persuaded by numbers alone. If they were, we wouldn’t be in a climate emergency. To change mindsets, we also need to engage with
people at an emotional level.

Most of these people are fourth- and fifth- generation ranchers and farmers and it is all they have ever known. I’m attacking their way of life.

Merissa Underwood, Miss Montana USA

“While I can spew all
these facts and logic at them, it’s not going to change anything,” said
Underwood. “[Change] has to come through some level of emotional connection and
understanding.”

To connect in a meaningful way on climate change, we need stories that communicate the universal impacts of climate change, a far more persuasive tactic than any fact sheet.

Underwood has used her friction
with MSA as an opportunity to talk to ranchers who have disagreed with her
stance. Most conversations have been constructive, and even when they don’t sway
opinions, they can still be valuable. And as she does with these ranchers,
Underwood has also taken to Instagram, engaging with social media users with some
positive results.

“It went from ‘I never
want to see your face again, you’re disgusting’ to at the end, ‘Oh my god I
want to meet you so badly, I love you so much, can we be friends?,’” Underwood said.

We’re going to need these tough
and uncomfortable conversations if we hope to avoid the worst impacts of a
climate catastrophe. If plant-based diets became the cultural norm, or even if
enough people on the fence switched to a primarily plant-based diet, we would
be much closer to a sustainable future.

For example, if we in high-consuming
countries decreased our ruminant beef consumption to about 50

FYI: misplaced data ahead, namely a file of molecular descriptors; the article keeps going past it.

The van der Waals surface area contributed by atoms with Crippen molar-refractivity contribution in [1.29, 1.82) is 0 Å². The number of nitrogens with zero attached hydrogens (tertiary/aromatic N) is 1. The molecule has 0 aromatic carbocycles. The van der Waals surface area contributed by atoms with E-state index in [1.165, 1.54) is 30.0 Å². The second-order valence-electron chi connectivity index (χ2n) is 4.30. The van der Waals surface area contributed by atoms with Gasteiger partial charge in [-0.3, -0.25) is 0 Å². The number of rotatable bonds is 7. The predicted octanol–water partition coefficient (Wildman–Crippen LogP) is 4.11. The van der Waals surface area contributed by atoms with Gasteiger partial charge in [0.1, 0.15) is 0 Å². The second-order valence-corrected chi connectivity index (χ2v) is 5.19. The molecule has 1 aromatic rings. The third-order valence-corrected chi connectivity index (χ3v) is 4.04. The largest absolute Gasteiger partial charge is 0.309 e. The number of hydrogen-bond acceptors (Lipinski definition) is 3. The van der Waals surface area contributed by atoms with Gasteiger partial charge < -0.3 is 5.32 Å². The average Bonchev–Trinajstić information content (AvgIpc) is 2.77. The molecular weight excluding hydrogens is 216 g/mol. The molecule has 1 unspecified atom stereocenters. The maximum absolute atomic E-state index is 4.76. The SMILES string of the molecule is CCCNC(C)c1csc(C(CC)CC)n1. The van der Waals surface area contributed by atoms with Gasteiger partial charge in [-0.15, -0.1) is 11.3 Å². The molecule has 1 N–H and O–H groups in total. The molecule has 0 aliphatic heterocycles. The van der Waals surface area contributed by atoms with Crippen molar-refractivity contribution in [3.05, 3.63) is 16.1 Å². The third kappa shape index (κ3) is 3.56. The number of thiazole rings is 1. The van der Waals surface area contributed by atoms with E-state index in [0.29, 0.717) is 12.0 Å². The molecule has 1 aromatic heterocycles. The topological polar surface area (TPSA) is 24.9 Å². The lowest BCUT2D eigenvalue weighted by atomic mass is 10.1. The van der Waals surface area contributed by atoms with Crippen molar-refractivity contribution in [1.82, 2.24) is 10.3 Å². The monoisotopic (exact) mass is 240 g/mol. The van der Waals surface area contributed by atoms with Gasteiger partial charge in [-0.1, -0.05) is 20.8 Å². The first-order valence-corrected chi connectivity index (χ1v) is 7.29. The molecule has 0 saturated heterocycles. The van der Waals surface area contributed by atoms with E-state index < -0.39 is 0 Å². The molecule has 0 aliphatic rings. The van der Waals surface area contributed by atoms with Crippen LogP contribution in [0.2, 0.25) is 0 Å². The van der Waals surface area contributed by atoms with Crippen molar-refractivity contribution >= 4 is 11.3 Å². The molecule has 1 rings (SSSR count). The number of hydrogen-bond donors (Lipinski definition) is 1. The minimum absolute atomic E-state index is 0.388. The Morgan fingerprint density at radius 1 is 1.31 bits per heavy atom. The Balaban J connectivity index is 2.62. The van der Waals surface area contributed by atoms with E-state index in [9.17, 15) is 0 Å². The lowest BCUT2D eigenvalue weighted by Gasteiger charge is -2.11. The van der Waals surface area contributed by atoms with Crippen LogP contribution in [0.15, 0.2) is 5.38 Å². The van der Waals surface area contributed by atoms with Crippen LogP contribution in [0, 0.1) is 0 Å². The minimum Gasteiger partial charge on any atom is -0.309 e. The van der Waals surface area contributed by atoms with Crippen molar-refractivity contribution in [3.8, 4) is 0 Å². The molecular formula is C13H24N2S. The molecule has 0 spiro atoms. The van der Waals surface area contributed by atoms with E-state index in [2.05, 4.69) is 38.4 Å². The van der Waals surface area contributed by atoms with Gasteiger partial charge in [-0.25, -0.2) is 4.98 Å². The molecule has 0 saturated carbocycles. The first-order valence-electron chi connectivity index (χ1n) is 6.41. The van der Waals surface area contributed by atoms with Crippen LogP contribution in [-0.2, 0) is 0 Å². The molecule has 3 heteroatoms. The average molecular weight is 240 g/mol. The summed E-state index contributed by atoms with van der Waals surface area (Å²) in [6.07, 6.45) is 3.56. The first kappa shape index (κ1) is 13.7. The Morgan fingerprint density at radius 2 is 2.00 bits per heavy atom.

calories a day
, we wouldn’t need more
land to expand agriculture in the future, and we wouldn’t have to deal with the
associated deforestation and carbon emissions that comes with that expansion.

This transition is obviously difficult (50 calories a day is about one and a half burgers a week), but outspoken leaders like Underwood and others could aid in this process, especially if high-profile celebrities continue lending their platform to promoting plant-based diets — as Joaquin Phoenix did through his acceptance speech this month at the Golden Globes.

The meat industry — at
least in the U.S. and at its current scale — is unsustainable if we’re to limit
global warming to 2 degrees Celsius warmer than pre-industrial levels, as
outlined in the U.N. Paris Agreement. To hit this temperature target, we need
to drastically reduce our carbon footprint, and that means cutting back on beef,
even if it means going against the cultural grain.

As a vegan representing a
state of proud meat eaters and cattle ranchers, Underwood has had a rough few
months. But when asked if she ever felt compelled to choose another issue, she saw
no other choice. She believes fighting climate change with diet change is
imperative to the health of ourselves and this planet. 

“With the platform and
microphone I have,” she said, “I think it’s such a waste if I were to talk
about something else. ”

The post Miss Montana USA advocates for plant-based diets amid public backlash appeared first on Earth Day.

Source: Earth Day Network